I have a small room, also known as a closet *cough* that I have my printer and some small computers in. Some day I plan to put a 3D printer there as well. It would be wise to set up a simple webcam, so I can check on it. You know, in case of fire and stuff. 😉
Setting up a webcam w/o a UI
It’s easy. Just plug it in. Before you do though, list your usb devices.
Now plug it in, and list them again. This will help you find the BUS and DEVICE_ID of your device.
Bus 004 Device 001: ID 1d6b:0001 Linux Foundation 1.1 root hub Bus 002 Device 002: ID 1e4e:0110 Cubeternet # <-- This one Bus 002 Device 001: ID 1d6b:0002 Linux Foundation 2.0 root hub Bus 003 Device 001: ID 1d6b:0001 Linux Foundation 1.1 root hub Bus 001 Device 001: ID 1d6b:0002 Linux Foundation 2.0 root hub Bus 005 Device 001: ID 1d6b:0002 Linux Foundation 2.0 root hub
If the device and driver is correctly initialised, you will have 1-or-more video devices in “/dev”.
ls /dev/video* # with one camera, you should get /dev/video0
To get a whole bunch of data about your device, do a verbose lsusb.
# List everything about -s BUS:DEVICE (i.e. 002:002, 2:2, etc) lsusb -v -s 002:002 # To get the resolutions available, grep it lsusb -v -s 002:002 | egrep "Width|Height"
My cheap camera’s resolutions return this:
wWidth 640 wHeight 480 wWidth 352 wHeight 288 wWidth 320 wHeight 240 wWidth 176 wHeight 144 wWidth 160 wHeight 120 wWidth( 0) 640 wHeight( 0) 480 wWidth( 1) 352 wHeight( 1) 288 wWidth( 2) 320 wHeight( 2) 240 wWidth( 3) 176 wHeight( 3) 144 wWidth( 4) 160 wHeight( 4) 120
Meaning my camera supports 5 resolutions:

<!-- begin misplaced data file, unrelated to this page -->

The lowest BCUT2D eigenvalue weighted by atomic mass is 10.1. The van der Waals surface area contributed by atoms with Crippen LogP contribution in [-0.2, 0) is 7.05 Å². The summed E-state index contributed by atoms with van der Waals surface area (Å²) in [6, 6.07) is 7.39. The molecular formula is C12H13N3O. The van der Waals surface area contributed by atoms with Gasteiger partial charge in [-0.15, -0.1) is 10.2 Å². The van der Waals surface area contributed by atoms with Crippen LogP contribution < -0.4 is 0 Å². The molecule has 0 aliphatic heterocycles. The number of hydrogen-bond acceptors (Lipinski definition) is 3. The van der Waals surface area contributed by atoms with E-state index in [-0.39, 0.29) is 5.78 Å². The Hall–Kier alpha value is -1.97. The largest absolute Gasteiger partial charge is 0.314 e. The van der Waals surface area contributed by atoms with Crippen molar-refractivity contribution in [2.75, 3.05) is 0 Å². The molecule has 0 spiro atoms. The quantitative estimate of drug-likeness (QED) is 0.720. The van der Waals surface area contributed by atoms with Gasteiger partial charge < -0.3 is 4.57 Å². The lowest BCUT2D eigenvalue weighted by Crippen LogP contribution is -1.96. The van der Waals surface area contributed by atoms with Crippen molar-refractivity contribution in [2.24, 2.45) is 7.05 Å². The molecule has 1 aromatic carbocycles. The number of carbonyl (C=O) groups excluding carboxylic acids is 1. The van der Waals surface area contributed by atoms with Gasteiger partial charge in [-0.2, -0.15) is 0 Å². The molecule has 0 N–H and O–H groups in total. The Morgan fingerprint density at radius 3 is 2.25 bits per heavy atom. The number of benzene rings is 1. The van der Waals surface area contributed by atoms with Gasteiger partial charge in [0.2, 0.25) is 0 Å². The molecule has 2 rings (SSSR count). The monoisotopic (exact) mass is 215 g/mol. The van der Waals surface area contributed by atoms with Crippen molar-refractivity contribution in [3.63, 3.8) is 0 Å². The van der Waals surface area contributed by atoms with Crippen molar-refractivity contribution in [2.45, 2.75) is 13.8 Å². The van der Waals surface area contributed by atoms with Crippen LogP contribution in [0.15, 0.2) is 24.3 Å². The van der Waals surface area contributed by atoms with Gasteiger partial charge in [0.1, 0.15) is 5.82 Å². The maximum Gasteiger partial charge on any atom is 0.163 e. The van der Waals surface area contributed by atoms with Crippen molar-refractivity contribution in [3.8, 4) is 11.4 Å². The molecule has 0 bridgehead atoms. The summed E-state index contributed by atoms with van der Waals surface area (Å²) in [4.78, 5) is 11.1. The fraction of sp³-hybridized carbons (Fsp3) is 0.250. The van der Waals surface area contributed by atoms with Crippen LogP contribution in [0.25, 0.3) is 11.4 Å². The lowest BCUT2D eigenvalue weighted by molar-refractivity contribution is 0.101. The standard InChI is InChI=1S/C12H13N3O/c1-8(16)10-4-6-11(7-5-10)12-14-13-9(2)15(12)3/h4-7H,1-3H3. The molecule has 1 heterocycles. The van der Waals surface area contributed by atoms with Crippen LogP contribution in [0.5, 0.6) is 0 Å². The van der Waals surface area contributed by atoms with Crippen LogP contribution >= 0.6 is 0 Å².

- 640×480 (0) ** 4:3
- 352×288 (1) ** 11:9
- 320×240 (2) ** 4:3
- 176×144 (3) ** 11:9
- 160×120 (4) ** 4:3
My camera’s default seems to be 352×288.
Setting up Motion
sudo apt-get install motion # Next, create a config file mkdir ~/.motion nano ~/.motion/motion.conf
At a minimum, you need this in your config:
stream_port 8081 # the port of the web server stream_localhost off # default is on (localhost only)
My config looks like this:
stream_port 8081 # the port of the web server stream_localhost off # default is on (localhost only) stream_quality 95 # default: 50 (%) output_pictures off # default: on, writes jpegs every second width 640 height 480 #videodevice /dev/video0
You can customize it to suit your needs.
NOTE: Be careful with the documentation above! Features like webcam_port are included in the documentation, but they’re actually deprecated and no longer supported. The docs do say this, but you may not notice this unless you read ever word.
Test it by running Motion.
motion # CTRL+C to exit
If you want it always running, you’ll have to set it up as a service.
Now simply visit port 8081 of the machine to view the active webcam.
Motion has some neat features. As the name suggests, it can actually detect motion. Check out the docs to learn more.
Variant: Running it when you’re not home
Here’s a clever idea:
A script that regularly checks if a machine with your phone’s mac address can be reached on the local network: